Novafidelity X45Pro Digital Media Player

hfncommendedThis do-it-all unit, designed as the hub of a digital music system, combines ripper/server, streamer, player, DAC and more. Is this a total solution, or is it trying too hard?

Here's a simple suggestion for anyone thinking of moving from 'physical media' to computer-stored music, or at least adding a collection of files to their system: buy the most complex piece of equipment you can find. Yes, that may seem like some kind of lunacy for the beginner in ripping, serving and streaming, but then the £5099 Novafidelity X45Pro, the flagship of its manufacturer's range, will do everything you could ever think of in the world of digital audio – and then some.

What's more, it manages to be suitably futureproof, with access to a wide range of music services and also extended file-handling, but then its manufacturer has been doing this ripping and serving thing for a good while now, and shows every sign of knowing what it's doing.

Audio Computer
Novafidelity is a brand of Korean company Novatron, which first appeared on these shores with ripper/servers under the name of Cocktail Audio. Indeed, the X45Pro still fires up with a cocktail glass graphic on its large, crisp colour display, before preparing itself for use. This, after all, is basically an audio computer – it runs on a 1GHz Quad-Core ARM Cortex-A9 processor – and so takes a little while to boot up. It's fast enough not to be tiresome, but I'd suggest keeping it up and running for instant use.

At the entry-level of the Novafidelity range, you can spend as little as £689 for the little X14, and get almost all the X45Pro's basic functionality, but as you move up through the range you get enhanced capability and audiophile engineering, albeit with some forks in the road on the way. For example, the 'basic' version of the X45 will set you back £2149, while the next model up is the £3999 X50D, which is a 'pure digital' model with no onboard DACs. The range also offers some ancillary models, such as the £649 N15D network adapter/USB DAC, and a DAC/headphone amp, the £2095 HA500H.


Storage Solutions
All the company's ripper/streamer units have one thing in common: the basic price you see excludes any internal storage, enabling the consumer to either buy the unit 'as is' and add their own hard drive, or purchase it with a choice of drives installed. Given that the add-on prices for drives range from £140 for a 2TB HDD to £300 for an 8TB HDD, and £190 for a 500GB SSD through to £515 for a 2TB SSD, I'd suggest you buy the machine sans drive and install your own. It's very easy, thanks to a slide-out caddy on the rear panel, and will take a matter of minutes to do, after which the X45Pro will format the drive and it's ready for use.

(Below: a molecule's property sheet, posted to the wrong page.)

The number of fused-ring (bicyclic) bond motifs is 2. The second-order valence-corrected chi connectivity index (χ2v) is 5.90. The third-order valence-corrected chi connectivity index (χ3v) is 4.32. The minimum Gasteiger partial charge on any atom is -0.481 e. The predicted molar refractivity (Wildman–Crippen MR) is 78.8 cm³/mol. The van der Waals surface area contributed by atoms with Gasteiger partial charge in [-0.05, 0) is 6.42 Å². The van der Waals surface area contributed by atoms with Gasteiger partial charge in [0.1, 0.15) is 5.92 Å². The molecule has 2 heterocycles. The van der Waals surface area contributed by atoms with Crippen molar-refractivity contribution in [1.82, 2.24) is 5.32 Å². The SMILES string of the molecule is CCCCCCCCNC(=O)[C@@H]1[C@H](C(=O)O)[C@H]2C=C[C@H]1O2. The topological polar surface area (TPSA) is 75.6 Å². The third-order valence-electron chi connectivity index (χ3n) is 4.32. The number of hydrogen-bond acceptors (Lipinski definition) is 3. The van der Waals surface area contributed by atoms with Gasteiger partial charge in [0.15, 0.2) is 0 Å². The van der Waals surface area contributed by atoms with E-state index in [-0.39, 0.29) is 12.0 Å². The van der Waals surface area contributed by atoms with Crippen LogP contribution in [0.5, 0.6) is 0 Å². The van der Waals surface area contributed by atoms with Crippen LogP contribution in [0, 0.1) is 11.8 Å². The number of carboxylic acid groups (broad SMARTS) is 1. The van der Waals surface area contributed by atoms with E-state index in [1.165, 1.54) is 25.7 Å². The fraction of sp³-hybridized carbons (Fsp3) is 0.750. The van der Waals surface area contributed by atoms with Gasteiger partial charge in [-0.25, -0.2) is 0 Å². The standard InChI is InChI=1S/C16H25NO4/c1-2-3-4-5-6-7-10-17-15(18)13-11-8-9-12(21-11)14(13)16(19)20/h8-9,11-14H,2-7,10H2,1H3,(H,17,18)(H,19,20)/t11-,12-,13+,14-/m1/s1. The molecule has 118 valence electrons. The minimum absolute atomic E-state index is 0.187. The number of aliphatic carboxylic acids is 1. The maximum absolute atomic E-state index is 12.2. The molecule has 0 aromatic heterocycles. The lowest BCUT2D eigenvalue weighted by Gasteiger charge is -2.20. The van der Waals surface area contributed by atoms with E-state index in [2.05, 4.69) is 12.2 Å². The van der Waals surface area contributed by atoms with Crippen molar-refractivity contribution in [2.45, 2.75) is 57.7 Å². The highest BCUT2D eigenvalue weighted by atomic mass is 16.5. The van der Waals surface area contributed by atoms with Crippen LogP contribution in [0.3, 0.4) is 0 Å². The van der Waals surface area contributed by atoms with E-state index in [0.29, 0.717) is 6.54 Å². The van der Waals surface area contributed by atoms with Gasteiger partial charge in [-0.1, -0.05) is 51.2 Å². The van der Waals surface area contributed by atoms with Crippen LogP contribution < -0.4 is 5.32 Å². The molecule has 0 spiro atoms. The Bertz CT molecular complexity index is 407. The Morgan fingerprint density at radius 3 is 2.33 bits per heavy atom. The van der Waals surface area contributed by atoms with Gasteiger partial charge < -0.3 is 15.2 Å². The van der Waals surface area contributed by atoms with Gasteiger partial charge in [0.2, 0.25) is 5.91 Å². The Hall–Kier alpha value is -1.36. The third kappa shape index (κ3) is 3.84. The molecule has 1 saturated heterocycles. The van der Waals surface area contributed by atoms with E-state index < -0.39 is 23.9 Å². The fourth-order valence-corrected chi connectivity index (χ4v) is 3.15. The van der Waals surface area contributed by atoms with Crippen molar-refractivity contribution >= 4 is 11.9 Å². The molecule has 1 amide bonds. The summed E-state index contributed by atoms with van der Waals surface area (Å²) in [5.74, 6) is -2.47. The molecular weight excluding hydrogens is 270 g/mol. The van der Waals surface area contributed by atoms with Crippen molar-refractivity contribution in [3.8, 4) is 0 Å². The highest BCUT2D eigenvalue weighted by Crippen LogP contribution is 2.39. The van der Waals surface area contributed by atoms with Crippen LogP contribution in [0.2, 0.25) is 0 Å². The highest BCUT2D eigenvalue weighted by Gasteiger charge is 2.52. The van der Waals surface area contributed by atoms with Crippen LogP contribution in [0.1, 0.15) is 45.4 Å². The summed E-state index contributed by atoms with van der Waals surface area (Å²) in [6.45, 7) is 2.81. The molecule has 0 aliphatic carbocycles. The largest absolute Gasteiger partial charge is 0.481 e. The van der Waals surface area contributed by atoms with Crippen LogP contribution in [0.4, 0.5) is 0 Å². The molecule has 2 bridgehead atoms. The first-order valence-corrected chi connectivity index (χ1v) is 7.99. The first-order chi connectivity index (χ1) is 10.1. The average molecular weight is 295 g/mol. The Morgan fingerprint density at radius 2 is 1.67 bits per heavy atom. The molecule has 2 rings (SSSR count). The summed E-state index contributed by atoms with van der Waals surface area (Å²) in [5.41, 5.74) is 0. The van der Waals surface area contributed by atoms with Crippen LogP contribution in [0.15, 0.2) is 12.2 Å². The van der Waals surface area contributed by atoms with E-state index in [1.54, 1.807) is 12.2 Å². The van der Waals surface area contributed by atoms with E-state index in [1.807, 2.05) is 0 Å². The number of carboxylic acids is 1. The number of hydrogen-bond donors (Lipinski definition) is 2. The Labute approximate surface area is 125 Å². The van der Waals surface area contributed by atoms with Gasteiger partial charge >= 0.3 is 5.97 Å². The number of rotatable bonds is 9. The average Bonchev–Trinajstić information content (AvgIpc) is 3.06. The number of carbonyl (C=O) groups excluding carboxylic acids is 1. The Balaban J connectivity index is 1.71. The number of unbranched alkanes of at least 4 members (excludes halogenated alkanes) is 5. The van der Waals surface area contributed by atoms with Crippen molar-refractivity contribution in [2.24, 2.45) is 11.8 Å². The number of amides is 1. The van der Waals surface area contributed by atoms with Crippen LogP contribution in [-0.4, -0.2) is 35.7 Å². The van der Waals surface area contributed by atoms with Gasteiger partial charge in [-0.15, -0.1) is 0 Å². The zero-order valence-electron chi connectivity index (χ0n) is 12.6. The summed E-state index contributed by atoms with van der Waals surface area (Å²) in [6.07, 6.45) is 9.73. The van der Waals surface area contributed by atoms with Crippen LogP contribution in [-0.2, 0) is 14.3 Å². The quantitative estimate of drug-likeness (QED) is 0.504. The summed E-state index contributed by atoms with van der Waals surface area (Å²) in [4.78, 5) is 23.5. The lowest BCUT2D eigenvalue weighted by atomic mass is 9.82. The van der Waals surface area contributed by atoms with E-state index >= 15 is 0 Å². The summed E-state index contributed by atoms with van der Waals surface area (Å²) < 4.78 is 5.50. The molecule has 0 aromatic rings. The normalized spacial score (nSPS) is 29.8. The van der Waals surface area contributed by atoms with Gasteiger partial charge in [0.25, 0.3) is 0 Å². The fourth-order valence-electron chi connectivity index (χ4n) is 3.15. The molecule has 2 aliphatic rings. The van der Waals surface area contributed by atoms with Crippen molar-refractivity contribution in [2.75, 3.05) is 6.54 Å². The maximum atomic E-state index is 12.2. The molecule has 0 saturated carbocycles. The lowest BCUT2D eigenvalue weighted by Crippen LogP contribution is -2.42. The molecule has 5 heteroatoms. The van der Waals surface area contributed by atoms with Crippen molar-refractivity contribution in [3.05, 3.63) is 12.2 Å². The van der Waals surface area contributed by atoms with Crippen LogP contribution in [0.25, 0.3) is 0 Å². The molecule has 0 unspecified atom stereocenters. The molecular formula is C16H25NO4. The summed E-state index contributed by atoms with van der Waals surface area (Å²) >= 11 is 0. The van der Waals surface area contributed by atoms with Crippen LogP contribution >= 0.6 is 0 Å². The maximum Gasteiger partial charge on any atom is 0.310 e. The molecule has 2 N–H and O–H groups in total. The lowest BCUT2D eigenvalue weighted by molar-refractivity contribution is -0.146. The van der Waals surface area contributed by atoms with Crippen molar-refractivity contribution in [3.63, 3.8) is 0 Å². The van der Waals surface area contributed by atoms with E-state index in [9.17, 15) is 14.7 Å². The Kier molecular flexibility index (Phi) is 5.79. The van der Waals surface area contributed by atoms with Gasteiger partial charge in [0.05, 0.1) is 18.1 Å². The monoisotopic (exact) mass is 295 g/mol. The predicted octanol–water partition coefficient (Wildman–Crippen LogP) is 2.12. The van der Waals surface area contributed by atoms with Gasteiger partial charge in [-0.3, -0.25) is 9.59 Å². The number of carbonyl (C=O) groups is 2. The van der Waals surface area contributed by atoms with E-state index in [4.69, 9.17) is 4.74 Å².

That done, ripping discs is just a matter of going into the menus and setting up the copying, including choosing the file format, then slipping the disc into the slot-loading CD transport. It'll be ripped and then ejected, and you can move on to the next. You can also copy files from USB memory sticks or hard drives to the internal storage, for which three USB host ports are provided – two on the rear and one on the back.

It's sensible to use one of these USB ports to connect a back-up drive, to which the X45Pro will automatically copy everything currently on its internal storage. But if you already have a NAS (Network Attached Storage) containing music, or just a collection of music on your home computer, the X45Pro can act as UPnP client to play that content, or indeed as a server to allow its own content to be streamed to external players.

But that's just the start of what this unit can do. It can also act as a DAC, either via conventional digital inputs or with a USB connection to a computer, enabling it to handle content in PCM-based audio at up to 768kHz/32-bit and DSD up to DSD512. It can link to a Tidal account to access streamed content, including MQA-encoded Masters files, and to a Highresaudio account for direct downloads, as well as having a built-in Internet radio tuner and even FM/DAB capability for terrestrial wireless. Oh and it works with Spotify, Napster, Qobuz, Amazon Music and more, and is also Roon-ready.

And then – yes, there's more! – it can also record from analogue sources, having one set of line-ins and even a MM phono stage, while to say that outputs are provided on a range of connections is something of an understatement. As well as both balanced XLRs and unbalanced RCAs, which can be set at fixed level or controlled via the volume knob on the front, there's a choice of digital outputs on coaxial, optical and AES/EBU (to match the same array on the input side).

Gyeonggido, South Korea
Supplied by: SCV Distribution, UK
03301 222 500